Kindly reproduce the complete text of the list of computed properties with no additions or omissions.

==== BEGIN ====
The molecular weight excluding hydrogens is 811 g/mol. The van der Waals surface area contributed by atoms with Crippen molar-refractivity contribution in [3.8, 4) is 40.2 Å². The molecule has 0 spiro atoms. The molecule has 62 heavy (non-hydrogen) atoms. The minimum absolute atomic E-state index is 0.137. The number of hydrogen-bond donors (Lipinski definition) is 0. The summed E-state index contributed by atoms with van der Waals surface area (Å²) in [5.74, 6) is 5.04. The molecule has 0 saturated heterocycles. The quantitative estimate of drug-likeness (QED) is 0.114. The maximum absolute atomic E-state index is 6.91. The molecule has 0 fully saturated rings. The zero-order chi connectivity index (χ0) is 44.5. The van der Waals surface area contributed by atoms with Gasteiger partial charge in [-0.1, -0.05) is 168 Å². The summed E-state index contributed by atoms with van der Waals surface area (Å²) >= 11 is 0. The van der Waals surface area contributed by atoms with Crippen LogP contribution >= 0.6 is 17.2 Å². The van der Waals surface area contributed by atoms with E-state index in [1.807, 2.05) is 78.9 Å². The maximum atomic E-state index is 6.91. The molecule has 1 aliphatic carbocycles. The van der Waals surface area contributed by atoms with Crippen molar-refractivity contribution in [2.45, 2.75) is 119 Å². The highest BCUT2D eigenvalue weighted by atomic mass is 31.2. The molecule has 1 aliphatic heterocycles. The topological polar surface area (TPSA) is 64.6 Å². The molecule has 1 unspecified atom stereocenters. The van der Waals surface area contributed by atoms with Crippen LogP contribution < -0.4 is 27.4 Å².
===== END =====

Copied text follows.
The molecular weight excluding hydrogens is 811 g/mol. The van der Waals surface area contributed by atoms with Crippen molar-refractivity contribution in [3.8, 4) is 40.2 Å². The molecule has 0 spiro atoms. The molecule has 62 heavy (non-hydrogen) atoms. The minimum absolute atomic E-state index is 0.137. The number of hydrogen-bond donors (Lipinski definition) is 0. The summed E-state index contributed by atoms with van der Waals surface area (Å²) in [5.74, 6) is 5.04. The molecule has 0 saturated heterocycles. The quantitative estimate of drug-likeness (QED) is 0.114. The maximum absolute atomic E-state index is 6.91. The molecule has 0 fully saturated rings. The zero-order chi connectivity index (χ0) is 44.5. The van der Waals surface area contributed by atoms with Gasteiger partial charge in [-0.1, -0.05) is 168 Å². The summed E-state index contributed by atoms with van der Waals surface area (Å²) >= 11 is 0. The van der Waals surface area contributed by atoms with Crippen LogP contribution >= 0.6 is 17.2 Å². The van der Waals surface area contributed by atoms with E-state index in [1.807, 2.05) is 78.9 Å². The maximum atomic E-state index is 6.91. The molecule has 1 aliphatic carbocycles. The van der Waals surface area contributed by atoms with Crippen molar-refractivity contribution in [2.45, 2.75) is 119 Å². The highest BCUT2D eigenvalue weighted by atomic mass is 31.2. The molecule has 1 aliphatic heterocycles. The topological polar surface area (TPSA) is 64.6 Å². The molecule has 1 unspecified atom stereocenters. The van der Waals surface area contributed by atoms with Crippen LogP contribution < -0.4 is 27.4 Å².